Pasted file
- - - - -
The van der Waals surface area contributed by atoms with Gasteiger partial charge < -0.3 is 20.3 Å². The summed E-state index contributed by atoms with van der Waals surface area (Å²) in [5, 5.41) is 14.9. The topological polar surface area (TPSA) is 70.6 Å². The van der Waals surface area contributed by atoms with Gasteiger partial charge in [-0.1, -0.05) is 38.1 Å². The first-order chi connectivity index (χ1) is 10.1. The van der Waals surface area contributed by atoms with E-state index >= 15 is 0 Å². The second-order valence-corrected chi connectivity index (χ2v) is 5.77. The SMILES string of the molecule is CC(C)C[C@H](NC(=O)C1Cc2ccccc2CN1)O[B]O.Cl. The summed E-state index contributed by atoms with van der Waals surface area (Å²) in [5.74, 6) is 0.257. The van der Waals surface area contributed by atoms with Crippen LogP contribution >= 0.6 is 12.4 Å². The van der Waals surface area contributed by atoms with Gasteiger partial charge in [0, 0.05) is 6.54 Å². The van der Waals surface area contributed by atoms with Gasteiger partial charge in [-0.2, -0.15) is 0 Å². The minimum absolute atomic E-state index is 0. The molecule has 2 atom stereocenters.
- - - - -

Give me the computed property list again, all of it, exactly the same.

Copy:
The van der Waals surface area contributed by atoms with Gasteiger partial charge < -0.3 is 20.3 Å². The summed E-state index contributed by atoms with van der Waals surface area (Å²) in [5, 5.41) is 14.9. The topological polar surface area (TPSA) is 70.6 Å². The van der Waals surface area contributed by atoms with Gasteiger partial charge in [-0.1, -0.05) is 38.1 Å². The first-order chi connectivity index (χ1) is 10.1. The van der Waals surface area contributed by atoms with E-state index >= 15 is 0 Å². The second-order valence-corrected chi connectivity index (χ2v) is 5.77. The SMILES string of the molecule is CC(C)C[C@H](NC(=O)C1Cc2ccccc2CN1)O[B]O.Cl. The summed E-state index contributed by atoms with van der Waals surface area (Å²) in [5.74, 6) is 0.257. The van der Waals surface area contributed by atoms with Crippen LogP contribution >= 0.6 is 12.4 Å². The van der Waals surface area contributed by atoms with Gasteiger partial charge in [0, 0.05) is 6.54 Å². The van der Waals surface area contributed by atoms with Gasteiger partial charge in [-0.2, -0.15) is 0 Å². The minimum absolute atomic E-state index is 0. The molecule has 2 atom stereocenters.